According the Centers for Disease Control and Prevention (CDC), heart disease is the leading cause of death for both men and women. The good news is that you can do something about it! February is American Heart Month and the perfect time to take steps to prevent and control heart disease. Here are 10 tips and links to help keep your heart healthy.
1) Eat five servings of fruit and vegetables a day. While it may sound like a lot, with some practice, adding fruits and vegetables to your meals and snacks becomes second nature. In addition to being heart-healthy, fresh fruits and veggies are tasty and come with a host of other health benefits.
2) Stay active. The CDC recommends regular muscle strengthening and aerobic exercise for adults, cleared by their doctor to do so. Visit the CDC’s Physical Activity page for guidelines. Then, find activities you enjoy, whether it’s workout DVDs, classes at the gym or fitness in the great outdoors.
3) Lower your sodium intake. Sodium (i.e. salt) is hidden in most processed foods. Sodium can increase blood pressure by holding fluids in the body. The American Heart Association recommends eating less than 1,500 mg of sodium a day and offers tips on how to do so.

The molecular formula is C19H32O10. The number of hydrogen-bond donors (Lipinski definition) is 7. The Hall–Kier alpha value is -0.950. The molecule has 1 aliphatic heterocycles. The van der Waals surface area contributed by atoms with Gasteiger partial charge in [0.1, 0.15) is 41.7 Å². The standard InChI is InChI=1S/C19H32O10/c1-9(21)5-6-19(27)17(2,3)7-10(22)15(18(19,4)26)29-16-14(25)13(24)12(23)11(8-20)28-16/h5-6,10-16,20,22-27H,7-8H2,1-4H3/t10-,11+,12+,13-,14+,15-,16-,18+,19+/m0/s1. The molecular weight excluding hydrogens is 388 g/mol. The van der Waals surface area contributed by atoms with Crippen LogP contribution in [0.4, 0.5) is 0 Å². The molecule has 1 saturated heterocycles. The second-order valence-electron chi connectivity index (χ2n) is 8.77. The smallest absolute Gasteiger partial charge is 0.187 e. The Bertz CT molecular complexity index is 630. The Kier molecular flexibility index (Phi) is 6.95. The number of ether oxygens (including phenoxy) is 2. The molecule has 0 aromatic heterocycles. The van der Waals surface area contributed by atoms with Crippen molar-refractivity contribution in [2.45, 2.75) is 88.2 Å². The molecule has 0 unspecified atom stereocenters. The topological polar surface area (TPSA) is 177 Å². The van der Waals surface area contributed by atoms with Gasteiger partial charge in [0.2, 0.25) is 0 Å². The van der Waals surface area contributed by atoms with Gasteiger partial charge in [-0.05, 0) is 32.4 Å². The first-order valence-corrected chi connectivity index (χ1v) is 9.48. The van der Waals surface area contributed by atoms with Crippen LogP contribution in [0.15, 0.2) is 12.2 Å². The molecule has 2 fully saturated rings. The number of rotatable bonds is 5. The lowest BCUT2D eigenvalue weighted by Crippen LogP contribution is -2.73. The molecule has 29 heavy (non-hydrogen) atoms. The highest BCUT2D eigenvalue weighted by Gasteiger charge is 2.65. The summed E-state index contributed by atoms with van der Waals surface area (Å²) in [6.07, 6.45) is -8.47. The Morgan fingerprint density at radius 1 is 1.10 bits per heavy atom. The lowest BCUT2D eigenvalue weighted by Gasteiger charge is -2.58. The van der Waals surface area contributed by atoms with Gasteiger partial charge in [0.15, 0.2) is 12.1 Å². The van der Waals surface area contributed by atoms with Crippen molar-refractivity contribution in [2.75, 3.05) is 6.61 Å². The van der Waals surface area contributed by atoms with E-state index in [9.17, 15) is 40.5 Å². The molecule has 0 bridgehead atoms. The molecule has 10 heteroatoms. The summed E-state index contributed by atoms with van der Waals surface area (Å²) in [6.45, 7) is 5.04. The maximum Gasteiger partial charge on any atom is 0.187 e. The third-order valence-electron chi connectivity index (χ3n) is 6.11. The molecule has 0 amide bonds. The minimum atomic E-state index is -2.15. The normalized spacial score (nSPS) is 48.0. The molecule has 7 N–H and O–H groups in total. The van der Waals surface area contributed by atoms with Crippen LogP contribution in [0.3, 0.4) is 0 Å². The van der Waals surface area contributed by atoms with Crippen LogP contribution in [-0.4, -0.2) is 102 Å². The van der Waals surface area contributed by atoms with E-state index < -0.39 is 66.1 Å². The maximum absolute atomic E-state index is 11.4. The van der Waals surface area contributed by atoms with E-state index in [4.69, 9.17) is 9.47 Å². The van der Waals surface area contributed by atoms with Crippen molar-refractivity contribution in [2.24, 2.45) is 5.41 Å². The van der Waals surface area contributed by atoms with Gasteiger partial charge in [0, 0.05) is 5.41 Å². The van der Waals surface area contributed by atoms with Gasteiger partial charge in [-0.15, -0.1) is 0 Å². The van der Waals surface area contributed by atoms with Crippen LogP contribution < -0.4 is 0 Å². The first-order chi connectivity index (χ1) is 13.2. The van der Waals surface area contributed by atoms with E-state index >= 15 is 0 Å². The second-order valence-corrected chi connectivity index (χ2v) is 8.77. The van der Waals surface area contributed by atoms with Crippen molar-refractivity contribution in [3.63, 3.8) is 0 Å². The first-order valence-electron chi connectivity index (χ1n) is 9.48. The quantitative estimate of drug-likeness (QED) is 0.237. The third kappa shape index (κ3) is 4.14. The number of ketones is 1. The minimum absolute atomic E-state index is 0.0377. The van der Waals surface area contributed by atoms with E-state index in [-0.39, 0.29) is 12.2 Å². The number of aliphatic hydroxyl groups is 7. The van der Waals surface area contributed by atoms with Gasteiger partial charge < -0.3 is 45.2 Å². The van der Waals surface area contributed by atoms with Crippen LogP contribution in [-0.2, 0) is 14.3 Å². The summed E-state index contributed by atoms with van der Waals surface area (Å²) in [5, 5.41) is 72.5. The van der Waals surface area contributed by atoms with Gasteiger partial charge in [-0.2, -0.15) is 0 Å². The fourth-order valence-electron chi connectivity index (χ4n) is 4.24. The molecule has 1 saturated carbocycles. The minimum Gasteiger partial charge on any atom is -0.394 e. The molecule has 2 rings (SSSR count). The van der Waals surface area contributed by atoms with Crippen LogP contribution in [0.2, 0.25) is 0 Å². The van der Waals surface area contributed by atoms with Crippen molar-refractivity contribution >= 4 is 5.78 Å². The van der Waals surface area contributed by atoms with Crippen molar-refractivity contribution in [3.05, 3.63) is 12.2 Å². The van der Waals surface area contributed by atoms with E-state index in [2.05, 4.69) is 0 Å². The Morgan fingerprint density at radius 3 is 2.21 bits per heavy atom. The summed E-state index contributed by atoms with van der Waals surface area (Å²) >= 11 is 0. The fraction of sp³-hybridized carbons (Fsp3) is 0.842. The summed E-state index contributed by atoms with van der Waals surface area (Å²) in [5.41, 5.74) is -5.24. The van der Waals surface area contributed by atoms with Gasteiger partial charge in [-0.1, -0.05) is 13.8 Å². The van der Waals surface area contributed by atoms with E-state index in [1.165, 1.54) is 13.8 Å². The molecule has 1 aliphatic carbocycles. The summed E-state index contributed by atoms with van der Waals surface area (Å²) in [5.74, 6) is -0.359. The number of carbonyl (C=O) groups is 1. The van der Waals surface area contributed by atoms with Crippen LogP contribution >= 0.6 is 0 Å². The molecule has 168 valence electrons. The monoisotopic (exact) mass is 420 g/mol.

4) Limit alcohol. If you drink, drink in moderation, which generally means one drink a day (if your doctor deems that acceptable given any other health conditions). Visit Heart.org for more information.
5) Stay clear of foods high in saturated fat, trans fat and cholesterol. Read “Good Fats, Bad Fats: How to Choose” from Health.com to learn more. Click here for heart-healthy recipes, including tasty dessert recipes.
6) Don’t smoke. Smoking is a major cause of heart disease. For resources on quitting, visit Smokefree.gov.
7) Maintain a healthy weight. Overweight people have a higher risk of heart disease. Visit the CDC’s Healthy Weight page to assess your weight. If you need to shed pounds, read AARP’s “10 Strategies to Lose Weight”.
8) Watch your blood pressure. High blood pressure increases your risk for heart disease and stroke, and approximately one in three Americans have high blood pressure. If you have high blood pressure, learn to monitor your blood pressure at home, and work with your doctor to lower it.
9) Monitor your health. Get regular medical checkups and screenings, take your medications and stay on top of any chronic conditions, such as diabetes
10) Manage your stress. Stress can increase your risk of heart disease and a number of other health issues. If you’re stressed, try the Mayo Clinic’s “Relaxation techniques.”
Making major lifestyle changes is challenging, but the rewards are well worth it. Take one step at a time toward a healthier lifestyle for your heart and the rest of your body.
American Heart Association – Heart.org
Heart-Healthy Recipes – MayoClinic.com